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Ann Intensive Care. 2012 Jul 5;2 Suppl 1:S9. doi: 10.1186/2110-5820-2-S1-S9. Epub 2012 Jul 5.

Should we measure intra-abdominal pressures in every intensive care patient?

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  • 1Department of Anaesthesiology and Intensive Care, University of Tartu, 8 L, Puusepa Str, 51014, Tartu, Estonia. Joel.Starkopf@kliinikum.ee.

Abstract

Intra-abdominal pressure (IAP) is seldom measured by default in intensive care patients. This review summarises the current evidence on the prevalence and risk factors of intra-abdominal hypertension (IAH) to assist the decision-making for IAP monitoring.IAH occurs in 20% to 40% of intensive care patients. High body mass index (BMI), abdominal surgery, liver dysfunction/ascites, hypotension/vasoactive therapy, respiratory failure and excessive fluid balance are risk factors of IAH in the general ICU population. IAP monitoring is strongly supported in mechanically ventilated patients with severe burns, severe trauma, severe acute pancreatitis, liver failure or ruptured aortic aneurysms. The risk of developing IAH is minimal in mechanically ventilated patients with positive end-expiratory pressure < 10 cmH2O, PaO2/FiO2 > 300, and BMI < 30 and without pancreatitis, hepatic failure/cirrhosis with ascites, gastrointestinal bleeding or laparotomy and the use of vasopressors/inotropes on admission. In these patients, omitting IAP measurements might be considered.In conclusions, clear guidelines to select the patients in whom IAP measurements should be performed cannot be given at present. In addition to IAP measurements in at-risk patients, a clinical assessment of the signs of IAH should be a part of every ICU patient's bedside evaluation, leading to prompt IAP monitoring in case of the slightest suspicion of IAH development.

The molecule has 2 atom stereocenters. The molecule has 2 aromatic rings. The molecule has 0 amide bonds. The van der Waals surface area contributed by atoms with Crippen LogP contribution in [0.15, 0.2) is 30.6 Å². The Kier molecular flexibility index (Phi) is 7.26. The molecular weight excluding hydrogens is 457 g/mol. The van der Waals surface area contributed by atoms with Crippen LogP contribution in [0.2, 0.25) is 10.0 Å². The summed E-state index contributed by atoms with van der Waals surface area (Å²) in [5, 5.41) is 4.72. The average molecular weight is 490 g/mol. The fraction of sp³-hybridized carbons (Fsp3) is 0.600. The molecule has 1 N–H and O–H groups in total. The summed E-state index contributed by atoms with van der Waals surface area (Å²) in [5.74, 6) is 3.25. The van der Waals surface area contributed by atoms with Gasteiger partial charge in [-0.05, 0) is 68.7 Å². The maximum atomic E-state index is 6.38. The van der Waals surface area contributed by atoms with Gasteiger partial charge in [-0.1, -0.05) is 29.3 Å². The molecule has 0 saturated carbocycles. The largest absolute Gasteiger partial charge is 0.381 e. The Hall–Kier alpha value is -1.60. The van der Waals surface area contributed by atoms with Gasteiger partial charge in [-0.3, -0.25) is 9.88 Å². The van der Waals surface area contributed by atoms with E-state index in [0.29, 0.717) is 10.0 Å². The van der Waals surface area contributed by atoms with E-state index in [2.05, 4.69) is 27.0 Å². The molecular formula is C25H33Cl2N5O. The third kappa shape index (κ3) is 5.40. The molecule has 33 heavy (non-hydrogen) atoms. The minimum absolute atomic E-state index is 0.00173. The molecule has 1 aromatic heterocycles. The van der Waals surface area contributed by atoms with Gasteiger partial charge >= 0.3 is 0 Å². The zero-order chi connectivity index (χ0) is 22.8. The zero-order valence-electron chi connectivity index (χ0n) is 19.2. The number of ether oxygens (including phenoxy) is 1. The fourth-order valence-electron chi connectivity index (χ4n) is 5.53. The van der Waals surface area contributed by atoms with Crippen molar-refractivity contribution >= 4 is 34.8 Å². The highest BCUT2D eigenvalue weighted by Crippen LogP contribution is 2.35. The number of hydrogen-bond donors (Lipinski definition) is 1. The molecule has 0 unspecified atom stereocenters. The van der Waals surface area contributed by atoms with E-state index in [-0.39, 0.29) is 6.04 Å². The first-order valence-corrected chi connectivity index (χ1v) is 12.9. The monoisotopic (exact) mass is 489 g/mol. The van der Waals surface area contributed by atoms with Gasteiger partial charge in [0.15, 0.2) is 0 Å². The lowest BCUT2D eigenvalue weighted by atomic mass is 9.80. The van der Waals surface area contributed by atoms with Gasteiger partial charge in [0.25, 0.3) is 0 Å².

PMID:
22873425
[PubMed]
PMCID:
PMC3390289
Free PMC Article
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